How to Blur a Background in Photoshop

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How to blur a background

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Depth of field tricks like a blurred background can make a photo look far more professional, or just focus in on the elements of the image you want to draw attention to. Whatever your reasoning, learning how to blur a background in Photoshop is a great way to add a neat look to your pictures to help them stand out from the crowd.

The following guide focuses on the Adobe Photoshop CC version 20.0.4. Most methods will also work with older versions of Photoshop, but the methodology may not be as exact.

What to Use to Blur a Background

The actual blurring of a background is the most exciting part of the process, but you need the right tools. Here's a few different ways you can do it.

Magic Wand

The Magic Wand (fourth from the top in the Tools menu) is the quickest and easiest tool for selecting a background, even if it has its drawbacks. It works best on pictures with a clear background that heavily contrasts with the foreground. Once selected, click or tap the background of your picture to select it. You can hold Shift to continue to select additional elements if required.

If you don't see the Tools menu, select Window > Tools in the top menu.

Lasso

If your background is too complicated for the Magic Wand, the Lasso tool gives you more control over how to select it.

The standard Lasso lets you free draw your selection; Polygonal Lasso lets you draw straight lines. The Magnetic Lasso will try to stick to the edges of part of your image, in our case, the background. Click or tap and hold the Lasso tool (third from the top in the Tools menu) to choose which one to use.

Make sure to draw completely around whatever you want to select. You can always "close" the selection early by pressing Ctrl or CMD, then click or tap anywhere on the image.

Quick Mask

A much more hands-on method of selecting the background, it’s the second tool from the bottom of the Tools bar and looks like a greyscale EU flag.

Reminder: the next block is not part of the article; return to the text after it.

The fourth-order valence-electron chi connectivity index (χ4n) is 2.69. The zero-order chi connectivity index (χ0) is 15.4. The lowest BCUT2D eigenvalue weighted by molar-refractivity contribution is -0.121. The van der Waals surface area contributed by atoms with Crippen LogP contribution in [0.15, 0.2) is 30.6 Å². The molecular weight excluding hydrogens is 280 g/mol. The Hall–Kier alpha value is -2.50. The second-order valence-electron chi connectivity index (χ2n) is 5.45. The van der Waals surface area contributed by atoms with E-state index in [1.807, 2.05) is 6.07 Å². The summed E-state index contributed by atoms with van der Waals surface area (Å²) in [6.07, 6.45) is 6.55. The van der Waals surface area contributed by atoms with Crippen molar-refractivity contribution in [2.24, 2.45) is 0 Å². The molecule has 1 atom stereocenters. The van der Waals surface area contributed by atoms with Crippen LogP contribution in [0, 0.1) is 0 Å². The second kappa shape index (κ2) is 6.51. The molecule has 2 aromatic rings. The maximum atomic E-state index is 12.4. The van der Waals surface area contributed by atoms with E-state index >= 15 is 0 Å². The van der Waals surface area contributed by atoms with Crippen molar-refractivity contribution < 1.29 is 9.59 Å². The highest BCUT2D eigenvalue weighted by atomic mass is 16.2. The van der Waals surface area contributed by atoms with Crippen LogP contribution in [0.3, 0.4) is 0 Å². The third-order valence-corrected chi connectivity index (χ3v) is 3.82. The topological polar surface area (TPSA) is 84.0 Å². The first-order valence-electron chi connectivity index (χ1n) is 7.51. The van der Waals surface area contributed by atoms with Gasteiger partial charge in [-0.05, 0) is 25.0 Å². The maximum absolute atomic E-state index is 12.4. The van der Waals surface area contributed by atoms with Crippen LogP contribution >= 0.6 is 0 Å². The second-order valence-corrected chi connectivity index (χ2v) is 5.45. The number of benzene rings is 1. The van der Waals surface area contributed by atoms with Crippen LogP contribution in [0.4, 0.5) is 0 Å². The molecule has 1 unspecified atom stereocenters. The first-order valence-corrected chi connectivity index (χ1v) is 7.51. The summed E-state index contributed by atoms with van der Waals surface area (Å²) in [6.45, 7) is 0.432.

1. Select the Quick Mask tool.

  2. Select the Brush tool from the Tools menu, then use careful brush strokes to paint over everything you want to select. It will turn red.

  3. When finished, select the Quick Mask icon again to take a look at your complete selection.

You can also use the Erase tool to fine tune your selection.

Whatever method you use, once you've selected your background, be careful not to click or tap anywhere in the main window, as you could invalidate your selection. If you do, press Ctrl (or CMD)+Z to undo your action, or press Ctrl (or CMD)+Alt+Z to undo several steps.

If you find that you've actually selected the foreground rather than the background, just press Ctrl (or CMD)+Shift+I to invert your selection.

How to Blur in Photoshop

Now that you've selected your background you can begin the process of blurring it. There are a few different ways you can go about it to achieve different effects. Give the aforementioned tools a try and see what you think of the results.

Gaussian Blur

The most basic of all blurs, but often the most effective, Gaussian Blur merges and overlaps all pixels together creating a generalized blur effect.

  1. Select Gaussian Blur, then use the slider to decide how blurred you want your background to be.

  2. You can use the preview window to take a look at a portion of your image, or select the Preview box to see what it would look like across the whole image.

    How to blur
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  3. When you're happy with the result, select OK and wait for it to be applied.

Motion Blur

This effect gives the impression of movement, as if the background were moving at high speed, or the photographer was moving past it very quickly.

  1. Select Motion Blur.

  2. Use the Distance modifier to change how strong a blur effect you want.

  3. You can also change the angle of the motion by entering a number in the corresponding box, or click and drag the small reticule.

Lens Blur

For a more subtle blurring more akin to what's achieved by using a shallow depth of field when taking the picture, use Lens Blur. It has a myriad of options to play with, including:

  • Radius: Affects the strength of the blur.
  • Shape and Blade Curvature: Adjusts the virtual lens that will shape the blur.
  • Specular highlights: Used to increase the brightness of some portions of the image to imitate a longer exposure than when the image was initially taken.

Play around with the settings until you find the effect you like, then select OK.

Radial Blur

For a unique look, try applying a Radial Blur. It's not a natural look for an image, but really makes your foreground subject appear as though they just stepped through some sort of portal.